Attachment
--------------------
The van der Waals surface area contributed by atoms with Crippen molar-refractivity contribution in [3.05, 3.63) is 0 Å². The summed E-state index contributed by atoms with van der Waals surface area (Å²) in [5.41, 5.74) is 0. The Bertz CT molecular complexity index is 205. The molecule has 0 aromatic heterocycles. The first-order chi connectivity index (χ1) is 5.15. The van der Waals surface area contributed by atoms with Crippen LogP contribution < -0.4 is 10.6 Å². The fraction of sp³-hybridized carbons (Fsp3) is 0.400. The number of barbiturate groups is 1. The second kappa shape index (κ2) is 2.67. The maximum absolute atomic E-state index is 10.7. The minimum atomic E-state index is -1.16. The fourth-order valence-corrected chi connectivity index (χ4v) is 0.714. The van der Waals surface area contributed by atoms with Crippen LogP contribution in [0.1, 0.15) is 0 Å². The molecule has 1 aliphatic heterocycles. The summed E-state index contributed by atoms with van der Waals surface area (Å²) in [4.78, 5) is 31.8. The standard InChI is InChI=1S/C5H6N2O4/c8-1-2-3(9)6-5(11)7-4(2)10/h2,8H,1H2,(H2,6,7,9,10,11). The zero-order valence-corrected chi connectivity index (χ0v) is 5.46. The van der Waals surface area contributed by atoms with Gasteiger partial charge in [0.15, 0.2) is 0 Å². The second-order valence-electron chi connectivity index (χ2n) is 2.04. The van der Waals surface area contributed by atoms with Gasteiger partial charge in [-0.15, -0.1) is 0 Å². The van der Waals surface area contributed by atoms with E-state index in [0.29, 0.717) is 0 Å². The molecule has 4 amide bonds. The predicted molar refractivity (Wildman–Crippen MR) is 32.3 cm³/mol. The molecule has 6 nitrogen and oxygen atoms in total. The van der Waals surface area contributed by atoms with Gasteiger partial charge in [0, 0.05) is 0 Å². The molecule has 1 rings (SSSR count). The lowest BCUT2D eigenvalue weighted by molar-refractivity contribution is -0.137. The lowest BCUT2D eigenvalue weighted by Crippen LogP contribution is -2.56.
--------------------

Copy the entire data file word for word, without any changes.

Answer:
The van der Waals surface area contributed by atoms with Crippen molar-refractivity contribution in [3.05, 3.63) is 0 Å². The summed E-state index contributed by atoms with van der Waals surface area (Å²) in [5.41, 5.74) is 0. The Bertz CT molecular complexity index is 205. The molecule has 0 aromatic heterocycles. The first-order chi connectivity index (χ1) is 5.15. The van der Waals surface area contributed by atoms with Crippen LogP contribution < -0.4 is 10.6 Å². The fraction of sp³-hybridized carbons (Fsp3) is 0.400. The number of barbiturate groups is 1. The second kappa shape index (κ2) is 2.67. The maximum absolute atomic E-state index is 10.7. The minimum atomic E-state index is -1.16. The fourth-order valence-corrected chi connectivity index (χ4v) is 0.714. The van der Waals surface area contributed by atoms with Crippen LogP contribution in [0.1, 0.15) is 0 Å². The molecule has 1 aliphatic heterocycles. The summed E-state index contributed by atoms with van der Waals surface area (Å²) in [4.78, 5) is 31.8. The standard InChI is InChI=1S/C5H6N2O4/c8-1-2-3(9)6-5(11)7-4(2)10/h2,8H,1H2,(H2,6,7,9,10,11). The zero-order valence-corrected chi connectivity index (χ0v) is 5.46. The van der Waals surface area contributed by atoms with Gasteiger partial charge in [0.15, 0.2) is 0 Å². The second-order valence-electron chi connectivity index (χ2n) is 2.04. The van der Waals surface area contributed by atoms with Gasteiger partial charge in [-0.15, -0.1) is 0 Å². The van der Waals surface area contributed by atoms with E-state index in [0.29, 0.717) is 0 Å². The molecule has 4 amide bonds. The predicted molar refractivity (Wildman–Crippen MR) is 32.3 cm³/mol. The molecule has 6 nitrogen and oxygen atoms in total. The van der Waals surface area contributed by atoms with Gasteiger partial charge in [0, 0.05) is 0 Å². The molecule has 1 rings (SSSR count). The lowest BCUT2D eigenvalue weighted by molar-refractivity contribution is -0.137. The lowest BCUT2D eigenvalue weighted by Crippen LogP contribution is -2.56.